Camping remains a popular means of getting away from hectic daily life while enjoying nature. There are tens of thousands of campsites across the United States. However, the popular opinion indicates that some stand out and are worth exploring.
Turkey Run State Park-Indiana
The popular historic park was established north of the community of Terre Haute, Indiana. The location features deep canyons encompassed by sandstone formations and ancient forests. Campers have more than 200 sites from which to choose. Amenities include an Olympic sized swimming pool, a suspension bridge over Sugar Creek, a planetarium, tennis courts, and historic sites. There are plenty of scenic hiking trails. Canoeing, fishing, or tubing along the creek are favorite activities.
Many Glacier Campground-Montana
The campground is located approximately 22 miles from the community of St. Mary and is accessed via the east entrance of Glacier National Park. Rugged mountains form the backdrop for lush forests and wild-flower filled meadows. Water features include Swiftcurrent Lake and Creek, which are popular for boating, fishing, and swimming. The campsites accommodate rustic and RV campers alike. There also rental cabins. The Swiftcurrent Motor Inn stands within walking distance and offers a camp store, gift shop, a restaurant, and showers. The campsite itself has modern bathroom facilities.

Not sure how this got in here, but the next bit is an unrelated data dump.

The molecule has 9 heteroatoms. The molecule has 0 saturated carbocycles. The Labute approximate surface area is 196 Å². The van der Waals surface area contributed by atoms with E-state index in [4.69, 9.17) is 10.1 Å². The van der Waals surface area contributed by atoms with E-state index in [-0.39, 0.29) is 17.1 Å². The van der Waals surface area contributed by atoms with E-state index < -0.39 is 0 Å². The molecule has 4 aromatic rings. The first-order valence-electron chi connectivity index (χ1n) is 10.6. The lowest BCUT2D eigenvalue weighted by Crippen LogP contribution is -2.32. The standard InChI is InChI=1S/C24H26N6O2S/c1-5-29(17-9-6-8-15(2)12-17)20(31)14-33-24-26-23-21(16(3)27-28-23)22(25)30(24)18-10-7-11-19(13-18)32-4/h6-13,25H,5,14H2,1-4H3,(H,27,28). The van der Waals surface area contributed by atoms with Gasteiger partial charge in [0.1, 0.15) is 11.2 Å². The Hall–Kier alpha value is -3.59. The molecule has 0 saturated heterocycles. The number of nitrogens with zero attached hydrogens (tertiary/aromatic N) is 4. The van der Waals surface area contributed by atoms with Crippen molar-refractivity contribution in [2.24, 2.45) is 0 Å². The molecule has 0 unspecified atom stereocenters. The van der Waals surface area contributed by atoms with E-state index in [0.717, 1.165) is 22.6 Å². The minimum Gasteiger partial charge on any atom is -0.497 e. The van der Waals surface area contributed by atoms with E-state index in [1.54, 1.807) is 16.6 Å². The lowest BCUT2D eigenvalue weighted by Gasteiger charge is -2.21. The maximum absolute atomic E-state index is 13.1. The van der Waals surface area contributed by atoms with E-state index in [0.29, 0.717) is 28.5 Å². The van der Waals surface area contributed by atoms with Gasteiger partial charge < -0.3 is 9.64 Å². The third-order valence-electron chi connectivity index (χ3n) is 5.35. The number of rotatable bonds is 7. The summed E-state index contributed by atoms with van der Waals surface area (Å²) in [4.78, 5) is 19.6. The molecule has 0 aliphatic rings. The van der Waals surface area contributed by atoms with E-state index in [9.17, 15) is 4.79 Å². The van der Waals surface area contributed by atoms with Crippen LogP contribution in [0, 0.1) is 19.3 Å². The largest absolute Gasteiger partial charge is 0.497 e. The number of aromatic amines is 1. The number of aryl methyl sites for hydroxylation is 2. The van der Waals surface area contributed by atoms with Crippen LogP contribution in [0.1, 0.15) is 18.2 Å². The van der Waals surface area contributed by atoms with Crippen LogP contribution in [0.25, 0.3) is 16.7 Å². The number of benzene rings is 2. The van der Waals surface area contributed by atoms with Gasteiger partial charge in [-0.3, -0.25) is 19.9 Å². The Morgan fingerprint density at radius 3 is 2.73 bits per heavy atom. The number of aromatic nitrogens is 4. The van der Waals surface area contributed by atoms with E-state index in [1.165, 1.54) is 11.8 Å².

Indian Cave State Park-Nebraska
The park is situated outside the village of Shubert in the southeastern corner of the state. The scenic location features sandstone formations and mature forests in addition to the meandering Missouri River. The Ash Grove and Hackberry Hollow Campgrounds within the park accommodate RV to primitive campers. Indian Cave remains a popular attraction secondary to the ancient Native American petroglyphs found on the cave wall. Horseback riding is offered on weekends during the summer. There is also an archery range. Boating and fishing on the river are also enjoyed. Hikers may choose from 22 miles of picturesque trails to explore.
Dry Tortugas National Park-Florida
The unique location is found at the end of the Florida Keys and is only accessible via public ferry, charter, or private boat. The 100-acre park encompasses seven islands and open water featuring a massive barrier reef. Primitive campers are welcome. But, guests must bring all of their supplies, food, and water. The site is home to Fort Jefferson, which is the largest 19th-century military facility in the country. Guests are welcome to tour the site and learn about its history. Popular pastimes include bird-watching, snorkeling, and scuba diving.